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PLOS Papers Tackle Toxoplasma in Senegal, CCHFV in Sudan, More

Researchers from France, Senegal, and Cote d'Ivoire track Toxoplasma gondii strain genetics in relation to geography and human trade for a paper in PLOS Neglected Tropical Diseases. Using more than a dozen microsatellite markers, the team characterized 72 T. gondii isolates collected from free-range poultry and other domestic environmental sites in Senegalese port cities of Dakar and Saint-Louis and in an inland site called Kedougou, comparing the isolates with lineages that are or are not virulent in the house mouse. For example, the results suggest that lineages that are not virulent in mice may be pushing out the virulent lineage in parts of Senegal where the house mouse has moved in. "The results of our study conducted in Senegal suggest that the invasive house mouse — which was introduced in the port cities of this country through maritime trade since colonial times — has a dramatic influence on the T. gondii populations of invaded areas."

A team from the UK and Sudan present findings from an analysis of undifferentiated febrile illness in Sudan for another paper in PLOS Neglected Tropical Diseases. The researchers focused on an outbreak in Darfur in 2015 and 2016 that caused more than 100 deaths, retrospectively analyzing more than five dozen samples with a panel of molecular, serological, and epidemiological tests. With follow-up metagenomic RNA sequencing and real-time reverse transcription PCR, they found seven samples from the outbreak that contained Crimean-Congo Hemorrhagic Fever Virus (CCHFV). "The presence of CCHFV has critical infection, prevention, and control as well as clinical implications for future response," they write, noting that the work "reinforces the need to boost surveillance, lab, and investigative capacity to underpin effective response, and for local and international health security."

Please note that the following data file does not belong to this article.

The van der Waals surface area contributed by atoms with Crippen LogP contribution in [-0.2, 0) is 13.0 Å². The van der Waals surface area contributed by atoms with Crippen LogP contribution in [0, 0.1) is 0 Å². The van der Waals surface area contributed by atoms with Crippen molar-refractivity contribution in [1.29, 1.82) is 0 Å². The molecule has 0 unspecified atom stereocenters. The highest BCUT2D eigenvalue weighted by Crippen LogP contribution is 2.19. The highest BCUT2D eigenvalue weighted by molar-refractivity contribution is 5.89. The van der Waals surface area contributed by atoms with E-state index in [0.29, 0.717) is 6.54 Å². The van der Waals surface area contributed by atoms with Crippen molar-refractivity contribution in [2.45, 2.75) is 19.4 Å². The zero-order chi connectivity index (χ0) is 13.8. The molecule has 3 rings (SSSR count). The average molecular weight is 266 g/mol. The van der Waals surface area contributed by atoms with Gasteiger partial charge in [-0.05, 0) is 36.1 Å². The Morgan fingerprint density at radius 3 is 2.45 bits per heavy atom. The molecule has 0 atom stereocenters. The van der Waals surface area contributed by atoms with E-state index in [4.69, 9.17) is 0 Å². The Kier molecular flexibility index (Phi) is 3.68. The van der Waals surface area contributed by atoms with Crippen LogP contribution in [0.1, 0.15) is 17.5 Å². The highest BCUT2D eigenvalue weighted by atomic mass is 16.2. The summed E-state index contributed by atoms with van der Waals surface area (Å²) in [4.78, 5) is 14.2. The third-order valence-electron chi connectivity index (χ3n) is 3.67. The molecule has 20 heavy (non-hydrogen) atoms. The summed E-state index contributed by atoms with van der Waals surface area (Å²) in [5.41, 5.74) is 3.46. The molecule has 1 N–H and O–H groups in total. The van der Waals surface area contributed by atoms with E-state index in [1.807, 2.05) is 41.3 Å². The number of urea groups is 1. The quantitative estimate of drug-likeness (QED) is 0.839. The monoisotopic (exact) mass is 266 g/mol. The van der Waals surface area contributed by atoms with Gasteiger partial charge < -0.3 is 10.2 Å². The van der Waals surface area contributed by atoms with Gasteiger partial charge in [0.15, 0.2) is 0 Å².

In PLOS One, researchers from the Czech Republic report on invasive meningococcal disease in that country from 2015 to 2017. For the genomic surveillance study, the team did whole-genome sequencing on 89 Neisseria meningitidis isolates from the National Reference Laboratory for Meningococcal Infections, identifying representatives from several pathogen serogroups. While serogroup B was the most common in the Czech Republic, for example, the data pointed to a rise in the clonal complex cc269 and in a hypervirulent form of the disease involving the clonal complex cc11 known as MenC. "The genomic surveillance of [invasive meningococcal disease] in the Czech Republic provides data needed to update immunization guidelines for this disease," the authors note.